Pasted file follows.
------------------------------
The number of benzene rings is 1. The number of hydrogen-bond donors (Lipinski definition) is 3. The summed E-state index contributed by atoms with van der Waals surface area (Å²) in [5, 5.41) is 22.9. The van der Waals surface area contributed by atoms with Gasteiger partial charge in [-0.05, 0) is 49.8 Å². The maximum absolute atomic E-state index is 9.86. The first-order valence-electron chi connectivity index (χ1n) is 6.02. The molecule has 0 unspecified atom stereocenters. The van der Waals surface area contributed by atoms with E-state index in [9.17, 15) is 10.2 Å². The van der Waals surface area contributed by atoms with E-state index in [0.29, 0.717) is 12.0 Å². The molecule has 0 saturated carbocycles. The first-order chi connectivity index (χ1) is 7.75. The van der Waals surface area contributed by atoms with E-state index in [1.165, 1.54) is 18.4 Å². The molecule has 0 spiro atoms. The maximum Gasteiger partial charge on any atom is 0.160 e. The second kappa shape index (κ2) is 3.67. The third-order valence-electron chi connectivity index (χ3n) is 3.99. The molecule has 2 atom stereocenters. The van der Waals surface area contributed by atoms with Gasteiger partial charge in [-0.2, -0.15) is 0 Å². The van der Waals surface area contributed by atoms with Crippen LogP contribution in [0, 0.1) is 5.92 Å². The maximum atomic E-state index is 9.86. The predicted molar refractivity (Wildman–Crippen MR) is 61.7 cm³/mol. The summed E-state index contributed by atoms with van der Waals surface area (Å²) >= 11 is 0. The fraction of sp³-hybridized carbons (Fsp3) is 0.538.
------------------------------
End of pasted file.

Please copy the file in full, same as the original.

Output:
The number of benzene rings is 1. The number of hydrogen-bond donors (Lipinski definition) is 3. The summed E-state index contributed by atoms with van der Waals surface area (Å²) in [5, 5.41) is 22.9. The van der Waals surface area contributed by atoms with Gasteiger partial charge in [-0.05, 0) is 49.8 Å². The maximum absolute atomic E-state index is 9.86. The first-order valence-electron chi connectivity index (χ1n) is 6.02. The molecule has 0 unspecified atom stereocenters. The van der Waals surface area contributed by atoms with E-state index in [9.17, 15) is 10.2 Å². The van der Waals surface area contributed by atoms with E-state index in [0.29, 0.717) is 12.0 Å². The molecule has 0 saturated carbocycles. The first-order chi connectivity index (χ1) is 7.75. The van der Waals surface area contributed by atoms with E-state index in [1.165, 1.54) is 18.4 Å². The molecule has 0 spiro atoms. The maximum Gasteiger partial charge on any atom is 0.160 e. The second kappa shape index (κ2) is 3.67. The third-order valence-electron chi connectivity index (χ3n) is 3.99. The molecule has 2 atom stereocenters. The van der Waals surface area contributed by atoms with Gasteiger partial charge in [-0.2, -0.15) is 0 Å². The van der Waals surface area contributed by atoms with Crippen LogP contribution in [0, 0.1) is 5.92 Å². The maximum atomic E-state index is 9.86. The predicted molar refractivity (Wildman–Crippen MR) is 61.7 cm³/mol. The summed E-state index contributed by atoms with van der Waals surface area (Å²) >= 11 is 0. The fraction of sp³-hybridized carbons (Fsp3) is 0.538.